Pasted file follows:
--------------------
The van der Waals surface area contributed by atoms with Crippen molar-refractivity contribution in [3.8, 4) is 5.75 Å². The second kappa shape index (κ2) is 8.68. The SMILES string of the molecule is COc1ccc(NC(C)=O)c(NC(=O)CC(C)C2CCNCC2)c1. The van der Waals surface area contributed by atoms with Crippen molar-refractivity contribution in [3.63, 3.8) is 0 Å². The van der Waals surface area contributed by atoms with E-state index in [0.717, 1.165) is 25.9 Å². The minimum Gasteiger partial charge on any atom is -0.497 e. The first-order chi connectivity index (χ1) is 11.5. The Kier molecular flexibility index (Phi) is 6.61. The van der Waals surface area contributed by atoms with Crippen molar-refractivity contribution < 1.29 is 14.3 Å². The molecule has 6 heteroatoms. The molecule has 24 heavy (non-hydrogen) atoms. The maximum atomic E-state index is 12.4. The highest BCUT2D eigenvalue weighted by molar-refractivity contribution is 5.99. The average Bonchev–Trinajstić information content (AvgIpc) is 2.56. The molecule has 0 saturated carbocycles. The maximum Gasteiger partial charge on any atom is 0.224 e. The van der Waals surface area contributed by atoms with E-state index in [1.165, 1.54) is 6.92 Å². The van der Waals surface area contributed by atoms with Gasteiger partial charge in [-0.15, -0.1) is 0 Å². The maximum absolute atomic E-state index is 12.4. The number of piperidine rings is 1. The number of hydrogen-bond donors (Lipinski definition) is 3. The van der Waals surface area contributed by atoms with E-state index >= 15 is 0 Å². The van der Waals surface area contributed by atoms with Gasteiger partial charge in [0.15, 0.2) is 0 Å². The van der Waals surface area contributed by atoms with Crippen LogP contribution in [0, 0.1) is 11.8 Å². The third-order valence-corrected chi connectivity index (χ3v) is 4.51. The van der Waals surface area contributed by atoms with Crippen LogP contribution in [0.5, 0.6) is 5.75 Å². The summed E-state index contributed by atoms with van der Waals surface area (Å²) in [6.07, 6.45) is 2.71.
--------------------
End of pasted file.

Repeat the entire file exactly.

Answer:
The van der Waals surface area contributed by atoms with Crippen molar-refractivity contribution in [3.8, 4) is 5.75 Å². The second kappa shape index (κ2) is 8.68. The SMILES string of the molecule is COc1ccc(NC(C)=O)c(NC(=O)CC(C)C2CCNCC2)c1. The van der Waals surface area contributed by atoms with Crippen molar-refractivity contribution in [3.63, 3.8) is 0 Å². The van der Waals surface area contributed by atoms with E-state index in [0.717, 1.165) is 25.9 Å². The minimum Gasteiger partial charge on any atom is -0.497 e. The first-order chi connectivity index (χ1) is 11.5. The Kier molecular flexibility index (Phi) is 6.61. The van der Waals surface area contributed by atoms with Crippen molar-refractivity contribution < 1.29 is 14.3 Å². The molecule has 6 heteroatoms. The molecule has 24 heavy (non-hydrogen) atoms. The maximum atomic E-state index is 12.4. The highest BCUT2D eigenvalue weighted by molar-refractivity contribution is 5.99. The average Bonchev–Trinajstić information content (AvgIpc) is 2.56. The molecule has 0 saturated carbocycles. The maximum Gasteiger partial charge on any atom is 0.224 e. The van der Waals surface area contributed by atoms with E-state index in [1.165, 1.54) is 6.92 Å². The van der Waals surface area contributed by atoms with Gasteiger partial charge in [-0.15, -0.1) is 0 Å². The maximum absolute atomic E-state index is 12.4. The number of piperidine rings is 1. The number of hydrogen-bond donors (Lipinski definition) is 3. The van der Waals surface area contributed by atoms with E-state index >= 15 is 0 Å². The van der Waals surface area contributed by atoms with Gasteiger partial charge in [0.15, 0.2) is 0 Å². The van der Waals surface area contributed by atoms with Crippen LogP contribution in [0, 0.1) is 11.8 Å². The third-order valence-corrected chi connectivity index (χ3v) is 4.51. The van der Waals surface area contributed by atoms with Crippen LogP contribution in [0.5, 0.6) is 5.75 Å². The summed E-state index contributed by atoms with van der Waals surface area (Å²) in [6.07, 6.45) is 2.71.